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Good afternoon and happy Wednesday! The response to our blog series for beginner vocalists got some lovely feedback, and for that, we are very grateful! A lot of the feedback, however, asked us to widen our audience. What about beginner instrumentalists? What about parents of beginners?

You asked and we’re answering: the Wednesday night blog series will hereafter be known as Beyond the Basics! Beyond the Basics will address some really exciting things about starting music lessons, and you’ll be getting tips from our teaching staff! It’s written for singers and instrumentalists, adult and children, students and teachers alike!

This evening, we’re going to talk about a huge question that you might have about beginner music lessons: why start them? Why have scores of people signed themselves or their children up for music lessons without the express intention of making a living off of it?

One answer that you hear pretty frequently from parents of beginners or from children who started an instrument in the beginning of high school is about SAT scores. Tests have proven time and time again that students that study music privately achieve higher SAT scores than their peers who do not study music privately. That is well known, and if you didn’t know it before, you do now! Tonight, we’re going to talk about some other reasons:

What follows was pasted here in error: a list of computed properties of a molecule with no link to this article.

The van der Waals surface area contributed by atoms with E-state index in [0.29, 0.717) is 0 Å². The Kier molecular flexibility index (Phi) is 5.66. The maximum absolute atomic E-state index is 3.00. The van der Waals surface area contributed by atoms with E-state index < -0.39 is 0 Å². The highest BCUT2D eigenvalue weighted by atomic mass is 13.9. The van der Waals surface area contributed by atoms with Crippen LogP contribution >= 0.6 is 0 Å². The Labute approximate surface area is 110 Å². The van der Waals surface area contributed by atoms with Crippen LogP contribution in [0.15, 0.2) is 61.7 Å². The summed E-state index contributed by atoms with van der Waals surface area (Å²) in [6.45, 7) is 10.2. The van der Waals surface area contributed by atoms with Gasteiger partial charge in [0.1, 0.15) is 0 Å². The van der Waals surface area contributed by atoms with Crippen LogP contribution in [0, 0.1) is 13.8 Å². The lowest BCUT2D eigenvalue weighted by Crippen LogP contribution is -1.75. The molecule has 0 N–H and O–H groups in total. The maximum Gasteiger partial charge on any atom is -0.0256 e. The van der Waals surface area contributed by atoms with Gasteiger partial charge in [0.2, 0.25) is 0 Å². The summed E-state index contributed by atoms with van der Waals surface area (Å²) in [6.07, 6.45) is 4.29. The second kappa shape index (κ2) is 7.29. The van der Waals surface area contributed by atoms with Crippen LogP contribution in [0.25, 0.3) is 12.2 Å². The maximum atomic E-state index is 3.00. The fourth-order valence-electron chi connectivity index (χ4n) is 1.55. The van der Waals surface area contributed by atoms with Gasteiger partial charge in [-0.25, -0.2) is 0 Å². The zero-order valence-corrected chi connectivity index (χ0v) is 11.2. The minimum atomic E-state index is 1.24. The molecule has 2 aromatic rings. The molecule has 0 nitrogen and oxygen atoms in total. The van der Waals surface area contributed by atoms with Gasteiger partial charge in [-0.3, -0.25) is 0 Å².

Higher GPA and SATs. Yes, we are still going to talk about academic performance. Are children who take music lessons scoring higher or SAT and IQ tests? Absolutely–but standardized testing is just the tip of the iceberg. IQ tests are sometimes far-and-away from the actual GPAs of students, but musicians’ GPAs AND SAT scores are higher than their non-musical peers. High SAT scores mean acceptance to a 4 year university, high GPA means acceptance to a 4 year university, but high SAT scores and high GPAs in tandem means scholarships.

Strengthened Overall Brain Function. Brain functions strengthen overall no matter the age–we discussed a significantly higher likelihood of participating and thriving in higher education for younger musicians, but what’s the adult equivalent of that? A myriad of things including success in multitasking, higher proficiency at learning new skills, retaining more brain function later into life, etc. This has become so clear to neurologists that music therapy is often prescribed to adults suffering from Alzheimer’s to help them retain and even regain memory and brain function.
Heightened Emotional Intelligence. Emotional intelligence helps people of all ages to be aware of, control, and express their emotions in the ways that are most beneficial for them and for the people around them. This leads to a healthy relationship with yourself, your family, your friends, your partners, your classmates or coworkers, and anyone else you regularly interact with.
Me-Time. The really special thing about taking music lessons is that no one requires it of you. You doctor probably isn’t telling you to practice your scales for 30 minutes a day, nor is your boss. Your kids’ teacher isn’t reminding you that all the students must learn a new piece of music by next Thursday or their grades will suffer, and their teams aren’t depending on their musical improvement for their big play to work. Simply put, music lessons are time that you put aside for you and only for you–and that’s something that everyone (adults and children alike) benefit greatly from. So called ‘me-time’ can help you relax, reset, and help everyone from children to adults face issues and conflicts in their day-to-day life in a better way then they would otherwise.
Thanks for reading! We’ll see you next week on Beyond the Basics where we’ll talk about four ways to make the most of your lesson time!

 

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